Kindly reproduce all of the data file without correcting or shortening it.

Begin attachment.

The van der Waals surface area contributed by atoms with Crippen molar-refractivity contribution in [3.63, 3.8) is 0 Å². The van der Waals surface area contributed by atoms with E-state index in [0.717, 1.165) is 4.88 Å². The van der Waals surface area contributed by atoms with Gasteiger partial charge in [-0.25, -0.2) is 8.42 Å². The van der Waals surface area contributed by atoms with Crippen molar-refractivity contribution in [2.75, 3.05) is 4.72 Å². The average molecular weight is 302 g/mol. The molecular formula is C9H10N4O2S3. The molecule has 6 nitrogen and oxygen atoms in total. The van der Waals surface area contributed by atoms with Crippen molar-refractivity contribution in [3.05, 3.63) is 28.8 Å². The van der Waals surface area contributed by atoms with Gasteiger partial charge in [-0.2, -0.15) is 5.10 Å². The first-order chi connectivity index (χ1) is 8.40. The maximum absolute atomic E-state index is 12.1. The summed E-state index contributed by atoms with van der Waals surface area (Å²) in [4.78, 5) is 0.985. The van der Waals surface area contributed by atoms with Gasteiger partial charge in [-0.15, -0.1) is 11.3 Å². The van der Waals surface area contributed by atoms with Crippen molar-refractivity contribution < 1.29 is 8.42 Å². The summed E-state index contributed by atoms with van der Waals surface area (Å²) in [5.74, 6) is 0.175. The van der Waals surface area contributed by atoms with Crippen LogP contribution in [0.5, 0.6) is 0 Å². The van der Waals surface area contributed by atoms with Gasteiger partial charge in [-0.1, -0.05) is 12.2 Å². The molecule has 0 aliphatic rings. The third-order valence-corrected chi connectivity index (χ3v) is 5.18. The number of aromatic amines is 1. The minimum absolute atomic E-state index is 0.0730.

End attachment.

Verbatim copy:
The van der Waals surface area contributed by atoms with Crippen molar-refractivity contribution in [3.63, 3.8) is 0 Å². The van der Waals surface area contributed by atoms with E-state index in [0.717, 1.165) is 4.88 Å². The van der Waals surface area contributed by atoms with Gasteiger partial charge in [-0.25, -0.2) is 8.42 Å². The van der Waals surface area contributed by atoms with Crippen molar-refractivity contribution in [2.75, 3.05) is 4.72 Å². The average molecular weight is 302 g/mol. The molecular formula is C9H10N4O2S3. The molecule has 6 nitrogen and oxygen atoms in total. The van der Waals surface area contributed by atoms with Crippen molar-refractivity contribution in [3.05, 3.63) is 28.8 Å². The van der Waals surface area contributed by atoms with Gasteiger partial charge in [-0.2, -0.15) is 5.10 Å². The first-order chi connectivity index (χ1) is 8.40. The maximum absolute atomic E-state index is 12.1. The summed E-state index contributed by atoms with van der Waals surface area (Å²) in [4.78, 5) is 0.985. The van der Waals surface area contributed by atoms with Gasteiger partial charge in [-0.15, -0.1) is 11.3 Å². The van der Waals surface area contributed by atoms with Crippen molar-refractivity contribution < 1.29 is 8.42 Å². The summed E-state index contributed by atoms with van der Waals surface area (Å²) in [5.74, 6) is 0.175. The van der Waals surface area contributed by atoms with Crippen LogP contribution in [0.5, 0.6) is 0 Å². The van der Waals surface area contributed by atoms with Gasteiger partial charge in [-0.1, -0.05) is 12.2 Å². The molecule has 0 aliphatic rings. The third-order valence-corrected chi connectivity index (χ3v) is 5.18. The number of aromatic amines is 1. The minimum absolute atomic E-state index is 0.0730.